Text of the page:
Former DPM Tony Tan’s foreign-talent-first Singaporeans-second university admission policy
Just today, news broke that former DPM Tony Tan has not ruled out a presidential run to succeed President SR Nathan. Although he did not say he might be running for President, he has refused to rule it out either. What should Singaporeans make of his possible candidacy? To answer this question it might be helpful to shed some light on his record on one specific aspect.
For over two decades, Dr Tony Tan oversaw university education as its Minister-in-charge. In the late 1990s, the Singapore government convened a panel, under the direction of DPM Dr Tony Tan to re-examine university admission criteria. One of the pressing problems seen by the government at the time was that Singapore’s low birth rate, in part caused by misguided eugenics population policies, had resulted in fewer and fewer graduates entering universities. As reported in the Straits Times on 1st August 1997:
* MORE GRADUATES NEEDED: Singapore will not have enough graduates to service the economy in the year 2000, and steps will have to be taken to boost the intake at the universities here, while attracting more graduates from abroad as well, said Deputy Prime Minister Tony Tan, who oversees university education.
The panel was set up in 1998 and held its first meeting on 17th April 1998. Although Dr Tony Tan was not on the panel, he was the minister overall in charge of it. Apart from the projected shortage of skilled graduates, one of the other reasons for reviewing university admission criteria was to address the perception that it was almost entirely academic based with no consideration for extra-curricular achievements. The other, seemingly innocuous goal, was to transform the local universities of NUS and NTU into world-class universities.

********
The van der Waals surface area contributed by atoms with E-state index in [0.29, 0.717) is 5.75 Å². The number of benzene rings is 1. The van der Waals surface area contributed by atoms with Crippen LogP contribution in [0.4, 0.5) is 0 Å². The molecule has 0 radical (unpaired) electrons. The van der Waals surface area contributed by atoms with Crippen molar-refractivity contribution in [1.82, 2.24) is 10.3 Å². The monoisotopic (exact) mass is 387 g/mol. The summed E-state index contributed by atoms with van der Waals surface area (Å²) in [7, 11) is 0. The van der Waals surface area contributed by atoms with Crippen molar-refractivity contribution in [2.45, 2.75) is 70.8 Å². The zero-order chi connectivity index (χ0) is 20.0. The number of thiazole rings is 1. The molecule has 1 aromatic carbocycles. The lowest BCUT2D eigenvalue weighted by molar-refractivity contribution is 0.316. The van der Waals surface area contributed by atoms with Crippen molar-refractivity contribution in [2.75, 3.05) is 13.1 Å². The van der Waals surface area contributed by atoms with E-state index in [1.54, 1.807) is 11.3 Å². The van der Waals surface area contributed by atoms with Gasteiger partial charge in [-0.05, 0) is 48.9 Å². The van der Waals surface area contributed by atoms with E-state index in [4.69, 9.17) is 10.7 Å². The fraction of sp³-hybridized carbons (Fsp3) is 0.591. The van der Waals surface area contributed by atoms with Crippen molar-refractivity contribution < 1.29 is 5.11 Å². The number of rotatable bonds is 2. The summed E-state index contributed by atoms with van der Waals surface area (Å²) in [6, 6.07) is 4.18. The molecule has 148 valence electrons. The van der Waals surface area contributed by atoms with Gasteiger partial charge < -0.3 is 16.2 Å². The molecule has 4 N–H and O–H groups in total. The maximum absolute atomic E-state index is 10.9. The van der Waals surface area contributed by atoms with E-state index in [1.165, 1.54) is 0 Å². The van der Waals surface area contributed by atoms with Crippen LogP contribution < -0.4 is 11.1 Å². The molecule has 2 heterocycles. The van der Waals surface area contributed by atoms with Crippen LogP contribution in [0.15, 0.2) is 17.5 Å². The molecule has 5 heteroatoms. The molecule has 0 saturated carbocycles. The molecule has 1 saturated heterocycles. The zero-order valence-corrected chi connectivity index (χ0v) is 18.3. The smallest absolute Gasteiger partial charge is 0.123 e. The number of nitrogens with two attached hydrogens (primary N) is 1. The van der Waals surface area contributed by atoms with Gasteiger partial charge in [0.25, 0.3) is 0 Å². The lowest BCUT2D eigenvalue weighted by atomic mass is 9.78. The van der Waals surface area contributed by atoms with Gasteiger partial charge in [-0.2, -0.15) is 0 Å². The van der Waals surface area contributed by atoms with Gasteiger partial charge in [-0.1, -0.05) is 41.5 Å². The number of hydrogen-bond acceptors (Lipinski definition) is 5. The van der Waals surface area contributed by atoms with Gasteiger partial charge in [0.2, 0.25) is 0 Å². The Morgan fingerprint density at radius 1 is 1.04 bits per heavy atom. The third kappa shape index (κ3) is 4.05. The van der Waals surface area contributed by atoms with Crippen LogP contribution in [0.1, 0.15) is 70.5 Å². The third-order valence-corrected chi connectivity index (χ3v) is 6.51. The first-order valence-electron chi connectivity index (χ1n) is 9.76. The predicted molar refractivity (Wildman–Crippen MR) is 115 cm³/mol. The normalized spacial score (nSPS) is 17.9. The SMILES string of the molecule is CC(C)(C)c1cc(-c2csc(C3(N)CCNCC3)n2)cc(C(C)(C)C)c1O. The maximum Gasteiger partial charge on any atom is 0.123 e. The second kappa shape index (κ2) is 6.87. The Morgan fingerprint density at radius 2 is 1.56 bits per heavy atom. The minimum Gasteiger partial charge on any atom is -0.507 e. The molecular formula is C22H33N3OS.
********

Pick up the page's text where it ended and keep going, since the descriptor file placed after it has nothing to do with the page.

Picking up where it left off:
Right from the start in 1998, Dr Tony Tan ruled that a policy which limits foreigners or protects Singaporean students and graduates was not on the table:
One student had asked if the Government would implement policies that would protect Singaporeans facing competition from foreigners, for jobs as well as university places.
Dr Tan answered: “There is no way in which you are going to be able to protect either Singaporeans or Singapore because we are a small country.
“We don’t set prices. We are a price-taker, not a price-setter,” he said on Thursday.
In a similar vein with Minister George Yeo, who rebutted MP Tan Cheng Bock later in 1999 on grounds that Singapore should not adopt Singaporeans first policy when it came to jobs, DPM Tony Tan was adamant that Singaporeans should not get preferential treatment whether competing for jobs or places in local universities.
Fast-forward a year later, when it was becoming apparent that Singapore still needed more graduates to service its economy lest economic growth slows, a report appeared in the Straits Times questioning if the government should increase the intake of university students at local universities NTU and NUS due to an increasing number of Singaporean students who were unable to qualify for local university, and had to resort to expensive educational opportunities overseas, the vast majority of them being polytechnic graduates who had been shut out of local universities without being told a good reason why (given the non-transparent nature of university admission critierion):